[288]   Simon Thomas: Hoffwn i ddiolch i chi am ddod i roi tystiolaeth i ni. Byddwn ni’n gyrru copi o’r Cofnod atoch chi i’w wirio ar gyfer cywirdeb, jest i wneud yn siŵr eich bod chi’n hapus â hynny. Diolch eto am y dystiolaeth. Diolch yn fawr iawn.


Simon Thomas: I’d like to thank you for coming to give us evidence. We will be sending you a copy of the transcript for checking purposes, just to make sure that you’re content with that. I’d like to thank you again for the evidence that you’ve given. Thank you very much.




Cynnig o dan Reol Sefydlog 17.42 i Benderfynu Gwahardd y Cyhoedd o Weddill y Cyfarfod
Motion under Standing Order 17.42 to Resolve to Exclude the Public from the Remainder of the Meeting





bod y pwyllgor yn penderfynu gwahardd y cyhoedd o weddill y cyfarfod yn unol â Rheol Sefydlog 17.42(vi).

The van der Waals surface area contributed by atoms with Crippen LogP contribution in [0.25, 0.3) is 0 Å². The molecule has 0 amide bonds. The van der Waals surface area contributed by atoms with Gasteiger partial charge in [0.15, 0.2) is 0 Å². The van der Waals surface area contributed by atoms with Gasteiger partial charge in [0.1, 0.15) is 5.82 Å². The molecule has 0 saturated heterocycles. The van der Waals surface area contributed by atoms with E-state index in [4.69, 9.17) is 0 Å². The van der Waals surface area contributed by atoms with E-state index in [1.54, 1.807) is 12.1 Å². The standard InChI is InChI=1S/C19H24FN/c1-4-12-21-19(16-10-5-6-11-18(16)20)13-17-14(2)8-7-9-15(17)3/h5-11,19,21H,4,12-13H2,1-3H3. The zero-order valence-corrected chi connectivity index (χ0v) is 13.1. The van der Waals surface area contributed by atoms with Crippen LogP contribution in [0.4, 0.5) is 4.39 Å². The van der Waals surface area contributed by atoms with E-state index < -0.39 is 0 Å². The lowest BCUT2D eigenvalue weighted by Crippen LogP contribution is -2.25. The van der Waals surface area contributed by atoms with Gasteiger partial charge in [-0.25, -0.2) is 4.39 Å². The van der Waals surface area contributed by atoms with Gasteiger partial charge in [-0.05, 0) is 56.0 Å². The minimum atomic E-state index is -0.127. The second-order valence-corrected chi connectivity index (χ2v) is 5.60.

that the committee resolves to exclude the public from the remainder of the meeting in accordance with Standing Order 17.42(vi).


Cynigiwyd y cynnig.
Motion moved.


[289]   Simon Thomas: A gaf i ofyn i’r pwyllgor, o dan Reol Sefydlog 17.42, i ystyried nawr i fynd i mewn i gyfarfod preifat? A ydy pawb yn hapus? Rwy’n gweld bod pawb yn hapus.


Simon Thomas: May I ask the committee, under Standing Order 17.42, to resolve now to exclude the public? Is everyone content? I see that you are.


[290]   Thank you very much.


Derbyniwyd y cynnig.
Motion agreed.


Daeth rhan gyhoeddus y cyfarfod i ben am 11:46.
The public part of the meeting ended at 11:46.